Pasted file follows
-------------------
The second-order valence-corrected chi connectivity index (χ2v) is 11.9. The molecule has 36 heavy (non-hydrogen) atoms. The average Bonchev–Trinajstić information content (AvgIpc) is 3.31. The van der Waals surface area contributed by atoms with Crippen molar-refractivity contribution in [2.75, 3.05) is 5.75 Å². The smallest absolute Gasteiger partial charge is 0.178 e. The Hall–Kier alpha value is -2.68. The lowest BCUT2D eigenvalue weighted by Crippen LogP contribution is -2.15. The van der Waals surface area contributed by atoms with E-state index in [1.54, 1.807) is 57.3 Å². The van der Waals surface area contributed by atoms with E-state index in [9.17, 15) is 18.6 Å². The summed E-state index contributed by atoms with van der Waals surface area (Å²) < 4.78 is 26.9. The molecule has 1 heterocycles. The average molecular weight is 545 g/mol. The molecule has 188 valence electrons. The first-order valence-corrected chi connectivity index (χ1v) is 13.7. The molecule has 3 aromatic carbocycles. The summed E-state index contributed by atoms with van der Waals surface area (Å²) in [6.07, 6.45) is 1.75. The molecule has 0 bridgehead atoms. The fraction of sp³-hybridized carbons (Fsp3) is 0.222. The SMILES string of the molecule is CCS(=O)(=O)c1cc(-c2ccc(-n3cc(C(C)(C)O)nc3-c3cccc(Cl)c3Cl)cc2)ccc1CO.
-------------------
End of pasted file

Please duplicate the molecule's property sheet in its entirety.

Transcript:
The second-order valence-corrected chi connectivity index (χ2v) is 11.9. The molecule has 36 heavy (non-hydrogen) atoms. The average Bonchev–Trinajstić information content (AvgIpc) is 3.31. The van der Waals surface area contributed by atoms with Crippen molar-refractivity contribution in [2.75, 3.05) is 5.75 Å². The smallest absolute Gasteiger partial charge is 0.178 e. The Hall–Kier alpha value is -2.68. The lowest BCUT2D eigenvalue weighted by Crippen LogP contribution is -2.15. The van der Waals surface area contributed by atoms with E-state index in [1.54, 1.807) is 57.3 Å². The van der Waals surface area contributed by atoms with E-state index in [9.17, 15) is 18.6 Å². The summed E-state index contributed by atoms with van der Waals surface area (Å²) < 4.78 is 26.9. The molecule has 1 heterocycles. The average molecular weight is 545 g/mol. The molecule has 188 valence electrons. The first-order valence-corrected chi connectivity index (χ1v) is 13.7. The molecule has 3 aromatic carbocycles. The summed E-state index contributed by atoms with van der Waals surface area (Å²) in [6.07, 6.45) is 1.75. The molecule has 0 bridgehead atoms. The fraction of sp³-hybridized carbons (Fsp3) is 0.222. The SMILES string of the molecule is CCS(=O)(=O)c1cc(-c2ccc(-n3cc(C(C)(C)O)nc3-c3cccc(Cl)c3Cl)cc2)ccc1CO.